Disclosure of contingent liabilities — such as those associated with pending litigation or government investigations — is a gray area in financial reporting. It’s important to keep investors and lenders informed of risks that may affect a company’s future performance. But companies also want to avoid alarming stakeholders with losses that are unlikely to occur or disclosing their litigation strategies.

Understanding the GAAP requirements

Under Accounting Standards Codification (ASC) Topic 450, Contingencies, a company is required to classify contingent losses under the following categories:

Remote. If a contingent loss is remote, the chances that a loss will occur are slight. No disclosure or accrual is usually required for remote contingencies.

Probable. If a contingent loss is probable, it’s likely to occur and the company must record an accrual on the balance sheet and a loss on the income statement if the amount (or a range of amounts) can be reasonably estimated. Otherwise, the company should disclose the nature of the contingency and explain why the amount can’t be estimated. In general, there should be enough disclosure about a probable contingency so the disclosure’s reader can understand its magnitude.

Reasonably possible. If a contingent loss is reasonably possible, it falls somewhere between remote and probable. Here, the company must disclose it but doesn’t need to record an accrual. The disclosure should include an estimate of the amount (or the range of amounts) of the contingent loss or an explanation of why it can’t be estimated.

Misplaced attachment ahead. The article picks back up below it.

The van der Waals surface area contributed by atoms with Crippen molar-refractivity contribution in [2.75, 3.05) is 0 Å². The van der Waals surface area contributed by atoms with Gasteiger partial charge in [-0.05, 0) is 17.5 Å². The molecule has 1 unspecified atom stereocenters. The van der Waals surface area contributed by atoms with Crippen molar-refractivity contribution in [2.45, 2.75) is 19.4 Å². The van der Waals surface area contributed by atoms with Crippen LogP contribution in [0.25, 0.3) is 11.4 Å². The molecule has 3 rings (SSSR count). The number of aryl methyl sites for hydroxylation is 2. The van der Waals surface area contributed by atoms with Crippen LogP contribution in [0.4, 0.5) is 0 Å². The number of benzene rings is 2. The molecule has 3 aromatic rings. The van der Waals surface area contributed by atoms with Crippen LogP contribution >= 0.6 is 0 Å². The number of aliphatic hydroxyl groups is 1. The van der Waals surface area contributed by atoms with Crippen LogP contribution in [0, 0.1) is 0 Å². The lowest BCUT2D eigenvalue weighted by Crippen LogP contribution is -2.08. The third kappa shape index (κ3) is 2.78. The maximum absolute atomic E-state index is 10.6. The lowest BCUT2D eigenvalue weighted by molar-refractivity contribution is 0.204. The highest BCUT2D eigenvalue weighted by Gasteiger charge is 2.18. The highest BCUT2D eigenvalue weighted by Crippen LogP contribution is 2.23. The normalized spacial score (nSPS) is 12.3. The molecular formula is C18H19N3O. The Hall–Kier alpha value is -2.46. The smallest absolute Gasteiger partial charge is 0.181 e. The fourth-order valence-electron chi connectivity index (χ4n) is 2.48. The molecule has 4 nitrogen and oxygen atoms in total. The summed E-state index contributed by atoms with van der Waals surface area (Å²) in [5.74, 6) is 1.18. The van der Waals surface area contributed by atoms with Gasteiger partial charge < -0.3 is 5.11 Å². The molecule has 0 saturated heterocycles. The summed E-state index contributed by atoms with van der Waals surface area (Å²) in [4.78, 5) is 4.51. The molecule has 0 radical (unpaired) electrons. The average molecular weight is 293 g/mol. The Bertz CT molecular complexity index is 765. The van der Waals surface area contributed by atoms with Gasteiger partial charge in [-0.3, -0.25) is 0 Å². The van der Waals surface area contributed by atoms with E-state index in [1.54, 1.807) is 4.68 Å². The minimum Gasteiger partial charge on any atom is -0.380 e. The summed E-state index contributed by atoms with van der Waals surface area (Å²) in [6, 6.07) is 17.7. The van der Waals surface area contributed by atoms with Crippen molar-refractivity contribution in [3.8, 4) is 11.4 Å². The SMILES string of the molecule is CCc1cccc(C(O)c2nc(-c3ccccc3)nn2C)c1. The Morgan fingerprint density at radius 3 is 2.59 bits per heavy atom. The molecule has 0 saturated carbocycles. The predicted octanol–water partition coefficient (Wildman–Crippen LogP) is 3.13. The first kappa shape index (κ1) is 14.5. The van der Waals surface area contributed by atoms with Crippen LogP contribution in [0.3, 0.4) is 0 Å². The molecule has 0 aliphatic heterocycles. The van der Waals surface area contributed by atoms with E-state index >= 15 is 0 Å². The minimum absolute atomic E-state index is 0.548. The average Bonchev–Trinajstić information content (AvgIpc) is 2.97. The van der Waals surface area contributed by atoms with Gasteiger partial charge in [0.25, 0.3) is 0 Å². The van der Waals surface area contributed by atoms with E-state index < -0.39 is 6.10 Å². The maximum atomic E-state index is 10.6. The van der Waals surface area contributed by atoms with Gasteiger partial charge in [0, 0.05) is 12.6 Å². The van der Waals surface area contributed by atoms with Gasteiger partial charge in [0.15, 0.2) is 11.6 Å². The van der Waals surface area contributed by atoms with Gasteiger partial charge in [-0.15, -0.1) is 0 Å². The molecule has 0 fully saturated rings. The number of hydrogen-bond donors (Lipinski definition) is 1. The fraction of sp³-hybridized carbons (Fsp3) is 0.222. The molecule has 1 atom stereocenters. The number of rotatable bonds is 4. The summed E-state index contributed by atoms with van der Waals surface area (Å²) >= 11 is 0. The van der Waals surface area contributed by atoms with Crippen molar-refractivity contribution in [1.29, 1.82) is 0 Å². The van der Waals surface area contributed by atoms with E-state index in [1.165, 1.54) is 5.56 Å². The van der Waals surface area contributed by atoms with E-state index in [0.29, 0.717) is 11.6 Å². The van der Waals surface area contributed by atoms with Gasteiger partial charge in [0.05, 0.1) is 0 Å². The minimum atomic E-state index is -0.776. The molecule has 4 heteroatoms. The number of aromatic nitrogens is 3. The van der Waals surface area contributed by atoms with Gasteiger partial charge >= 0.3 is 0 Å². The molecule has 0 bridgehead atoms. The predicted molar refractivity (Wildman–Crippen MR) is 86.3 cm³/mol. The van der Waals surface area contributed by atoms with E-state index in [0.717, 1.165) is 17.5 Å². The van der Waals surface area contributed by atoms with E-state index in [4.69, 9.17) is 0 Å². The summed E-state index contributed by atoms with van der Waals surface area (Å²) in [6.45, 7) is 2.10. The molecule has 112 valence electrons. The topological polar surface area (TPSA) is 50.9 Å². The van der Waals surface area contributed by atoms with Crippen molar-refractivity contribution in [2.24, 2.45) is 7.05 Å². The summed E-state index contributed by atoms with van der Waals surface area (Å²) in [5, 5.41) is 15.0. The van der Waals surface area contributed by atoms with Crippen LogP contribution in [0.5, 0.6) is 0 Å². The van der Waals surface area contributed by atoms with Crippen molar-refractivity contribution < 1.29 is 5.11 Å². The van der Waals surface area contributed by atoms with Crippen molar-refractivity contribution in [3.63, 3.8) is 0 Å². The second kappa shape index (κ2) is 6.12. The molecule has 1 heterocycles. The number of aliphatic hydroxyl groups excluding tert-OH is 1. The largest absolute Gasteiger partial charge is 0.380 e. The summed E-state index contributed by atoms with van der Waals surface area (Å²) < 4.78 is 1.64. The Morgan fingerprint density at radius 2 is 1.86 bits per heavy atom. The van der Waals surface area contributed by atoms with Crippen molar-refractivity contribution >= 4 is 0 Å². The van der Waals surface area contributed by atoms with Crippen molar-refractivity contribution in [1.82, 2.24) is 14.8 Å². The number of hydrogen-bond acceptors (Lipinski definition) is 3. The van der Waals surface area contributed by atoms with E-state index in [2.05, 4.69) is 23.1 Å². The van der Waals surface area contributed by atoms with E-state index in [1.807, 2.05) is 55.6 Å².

Making judgment calls

Determining the appropriate classification for a contingent loss requires judgment. It’s important to consider all scenarios and document your analysis of the classification.

In today’s volatile marketplace, conditions can unexpectedly change. You should re-evaluate contingencies each reporting period to determine whether your previous classification remains appropriate. For example, a remote contingent loss may become probable during the reporting period — or you might have additional information about a reasonably possible or probable contingent loss to be able to report an accrual (or update a previous estimate).

Outside expertise

Ultimately, management decides how to classify contingent liabilities. But external auditors will assess the company’s existing classifications and accruals to determine whether they seem appropriate. They’ll also look out for new contingencies that aren’t yet recorded. During fieldwork, your auditors may ask for supporting documentation and recommend adjustments to estimates and disclosures, if necessary, based on current market conditions. Contact us for more information.